**Legal profession deja vu ](http://www.torontosun.com/2011/08/26/legal-profession-deja-vu#disqus_thread) **
Ordinary Canadians face difficulties in accessing our costly and complex justice systems
By Alan Shanoff ,Toronto Sun First posted: Sunday, August 28, 2011 12:02 AM EDT | Updated: Friday, August 26, 2011 09:05 PM EDT
Earlier this month Governor-General David Johnston gave a stirring speech at the Halifax Canadian Bar Association meeting.
He chided lawyers that “for many today, the law is not accessible, save for large corporations and desperate people at the low end of the income scale charged with serious criminal offences.”
I would have added the wealthy to the list, but that is a mere quibble.
The point is that we are reminded each year, not just by the governor general but by many distinguished judges, of the difficulties ordinary Canadians face in accessing our justice systems: Cost, complex court procedures, and delays.
Yes, there has been some progress. We have some new civil justice rules.
There are initiatives to reduce the number of appearances in criminal cases.
But the changes are occurring at a glacial pace and have little meaningful impact.
Johnston reminded lawyers that in exchange for having a monopoly on providing legal services, lawyers are “duty bound to serve our clients competently, to improve justice and to continuously create the good.”
He warned them if they fail to meet their obligations “society will change the social contract” and if they don’t “embrace new ideas and innovation” then change will be “forced” upon them.
Unfortunately, instead of a feeling of optimism, I have a feeling of deja vu when I hear of such speeches. I remember hearing similar admonitions in law school in the 1970’s.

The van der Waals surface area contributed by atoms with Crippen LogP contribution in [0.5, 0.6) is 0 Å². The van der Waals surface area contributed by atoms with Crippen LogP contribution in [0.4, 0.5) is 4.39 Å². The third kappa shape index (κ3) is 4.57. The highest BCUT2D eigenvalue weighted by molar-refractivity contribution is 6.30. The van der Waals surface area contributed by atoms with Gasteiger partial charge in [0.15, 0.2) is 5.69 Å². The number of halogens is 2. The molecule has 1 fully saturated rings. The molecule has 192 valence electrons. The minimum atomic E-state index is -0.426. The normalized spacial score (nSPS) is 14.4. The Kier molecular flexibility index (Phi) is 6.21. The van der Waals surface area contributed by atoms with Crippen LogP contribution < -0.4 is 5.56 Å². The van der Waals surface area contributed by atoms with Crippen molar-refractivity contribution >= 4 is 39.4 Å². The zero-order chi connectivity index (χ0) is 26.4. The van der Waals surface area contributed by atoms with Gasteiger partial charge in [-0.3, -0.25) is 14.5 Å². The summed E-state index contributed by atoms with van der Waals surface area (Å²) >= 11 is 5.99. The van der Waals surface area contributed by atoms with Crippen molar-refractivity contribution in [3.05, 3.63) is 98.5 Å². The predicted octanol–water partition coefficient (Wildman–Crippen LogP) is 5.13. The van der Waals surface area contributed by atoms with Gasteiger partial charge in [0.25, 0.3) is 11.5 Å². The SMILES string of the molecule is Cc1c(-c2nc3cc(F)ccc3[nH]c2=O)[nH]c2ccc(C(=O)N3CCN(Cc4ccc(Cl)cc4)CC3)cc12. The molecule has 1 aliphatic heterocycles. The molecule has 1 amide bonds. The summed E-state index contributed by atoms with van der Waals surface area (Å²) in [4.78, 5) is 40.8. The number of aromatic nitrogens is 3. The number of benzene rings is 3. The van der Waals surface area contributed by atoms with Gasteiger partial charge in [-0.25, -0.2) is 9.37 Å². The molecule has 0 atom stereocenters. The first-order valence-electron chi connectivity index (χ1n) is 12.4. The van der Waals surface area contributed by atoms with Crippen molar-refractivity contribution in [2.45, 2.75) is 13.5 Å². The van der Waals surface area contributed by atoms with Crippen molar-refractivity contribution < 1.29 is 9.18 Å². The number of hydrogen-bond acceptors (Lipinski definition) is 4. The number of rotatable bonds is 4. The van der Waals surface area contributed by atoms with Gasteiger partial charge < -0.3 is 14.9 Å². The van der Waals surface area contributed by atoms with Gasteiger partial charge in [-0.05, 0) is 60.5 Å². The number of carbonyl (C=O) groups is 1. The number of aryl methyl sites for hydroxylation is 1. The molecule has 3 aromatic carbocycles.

It’s easy just to criticize, so instead here’s my list of suggestions:
• Make our laws easier to understand. Put them in plain English.
• Get rid of the technical cumbersome procedures that inhabit our legal systems.
• Keep court offices open at least one evening a week or one day each weekend, so people can file their legal papers without missing work.
• Put a lawyer in each court office to provide free advice on procedural and minor legal matters.
• Kick lawyers out of small claims court. Leave it to paralegals and self-represented litigants.
• Make it easier to challenge lawyer’s bills. Require lawyers to provide estimates of their bills at the outset, along with litigation budgets. Utilize standard form retainer agreements approved by the Law Society. Require lawyers to provide each client with a standard form disclosure document, explaining the alternatives to litigation
• Re-examine the need for adversarial contests in various types of claims such as minor employment disputes. Carve out more areas for paralegals. Why shouldn’t properly trained paralegals be allowed to handle simple divorces or wills?
• Courts and judges should embrace modern technology. Why can’t most appearances before trial be handled via electronic means, allowing lawyers to remain in their offices and preventing waiting in court?
• Finally, allow cameras in lower courts; it will serve to educate the public and keep everyone on their toes.
In 2008, Chief Justice Warren Winkler of the Ontario Court of Appeal chided critics saying, “There is no shortage of critics who speak of nothing besides its (the civil justice system’s) failings. But when they do, they distort and oversimplify.”
Perhaps, but as even he has conceded “the sombre fact that we are now dealing with a civil justice system that fails to be accessible to many, and upon which pressures continue to mount. The number of people who cannot afford a lawyer, and who are forced to represent themselves in important legal proceedings has ballooned in the last 10 years. Chief among the reasons for this development is the cost of litigation. Even people of ordinary means can no longer afford to pay a lawyer to see a case through to the end.”
The bottom line is real change can happen, but only if those in power allow it.